One other technique I have seen in makefiles is something like:
for i in *.whatever; do
Usually this is in a top level make file though.
You don't usually need to recompile just because a file was removed (unless that file
is an object file). Deleting source files can leave dangling object files, but a make
clean (before final integration build test) usually sufficient.
Normally, a manifest doesn't include such files anyway. If you delete a source file
you CAN get complex with using ls -C1 *.o, ls -C1 *.src, strip off the suffix and match
source to objects. Any left over object files are deleted. But event that doesn't necessarily
remove the object file - it may exist in a project library. Deleting from a library is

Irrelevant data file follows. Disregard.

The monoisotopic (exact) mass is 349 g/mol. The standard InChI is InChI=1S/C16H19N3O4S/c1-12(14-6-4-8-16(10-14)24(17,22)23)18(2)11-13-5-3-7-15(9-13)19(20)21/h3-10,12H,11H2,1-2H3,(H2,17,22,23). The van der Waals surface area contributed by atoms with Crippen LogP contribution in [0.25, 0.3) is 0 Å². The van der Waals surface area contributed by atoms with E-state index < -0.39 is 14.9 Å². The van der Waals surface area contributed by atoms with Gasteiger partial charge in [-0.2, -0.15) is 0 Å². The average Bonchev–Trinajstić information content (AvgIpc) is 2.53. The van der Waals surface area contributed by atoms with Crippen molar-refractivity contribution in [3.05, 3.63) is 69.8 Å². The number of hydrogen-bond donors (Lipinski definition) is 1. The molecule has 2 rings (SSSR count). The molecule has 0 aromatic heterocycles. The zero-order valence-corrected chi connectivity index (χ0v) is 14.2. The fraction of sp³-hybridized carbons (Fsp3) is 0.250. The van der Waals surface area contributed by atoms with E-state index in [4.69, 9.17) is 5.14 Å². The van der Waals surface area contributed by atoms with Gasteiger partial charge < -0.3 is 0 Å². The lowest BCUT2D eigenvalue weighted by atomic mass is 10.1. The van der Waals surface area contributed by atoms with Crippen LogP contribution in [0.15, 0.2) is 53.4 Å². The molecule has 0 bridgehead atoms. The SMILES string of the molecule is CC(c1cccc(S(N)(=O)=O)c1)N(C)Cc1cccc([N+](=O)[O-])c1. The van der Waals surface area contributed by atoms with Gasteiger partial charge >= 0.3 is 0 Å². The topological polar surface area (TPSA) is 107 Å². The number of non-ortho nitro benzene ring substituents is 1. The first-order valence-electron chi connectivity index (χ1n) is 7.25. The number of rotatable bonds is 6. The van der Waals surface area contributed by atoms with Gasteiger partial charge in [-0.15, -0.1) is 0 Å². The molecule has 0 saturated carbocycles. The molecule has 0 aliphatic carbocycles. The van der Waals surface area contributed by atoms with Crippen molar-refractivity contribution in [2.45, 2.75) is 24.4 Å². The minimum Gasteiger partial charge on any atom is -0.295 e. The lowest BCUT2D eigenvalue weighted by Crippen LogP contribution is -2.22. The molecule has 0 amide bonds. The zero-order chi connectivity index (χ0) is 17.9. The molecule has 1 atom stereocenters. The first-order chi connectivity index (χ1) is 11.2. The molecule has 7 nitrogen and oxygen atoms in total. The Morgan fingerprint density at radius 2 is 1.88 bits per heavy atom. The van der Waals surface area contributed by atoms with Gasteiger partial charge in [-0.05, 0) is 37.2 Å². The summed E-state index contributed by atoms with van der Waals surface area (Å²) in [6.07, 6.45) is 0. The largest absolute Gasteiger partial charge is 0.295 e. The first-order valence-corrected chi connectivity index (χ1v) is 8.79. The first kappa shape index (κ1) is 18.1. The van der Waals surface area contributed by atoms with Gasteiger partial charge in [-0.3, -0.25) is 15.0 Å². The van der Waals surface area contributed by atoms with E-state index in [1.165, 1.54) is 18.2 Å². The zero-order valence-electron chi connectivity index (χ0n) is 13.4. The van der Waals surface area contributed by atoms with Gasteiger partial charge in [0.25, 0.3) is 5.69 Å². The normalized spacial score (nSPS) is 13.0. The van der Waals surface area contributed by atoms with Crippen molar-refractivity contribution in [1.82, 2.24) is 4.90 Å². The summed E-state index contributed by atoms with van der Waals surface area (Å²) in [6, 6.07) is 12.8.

possible, but it leaves the library file in a bit of a fragmented form, and if you are
creating shared libraries, the only way to remove it is to rebuild the shared library.
But this is usually more effort than it is worth to try and remove single intermediate
files. It's just easier (and usually faster) to just make clean, make. Besides testing
that all files required are present.
In the projects I've worked with (Kerberos, X, GCC, Perl...) there are always some
files that are not involved with creating the application. These are usually readme(s)
documentation files, todo lists, suggestions, goals, plans... Nothing to do with
the program as far as make goes, but are important with keeping track of the project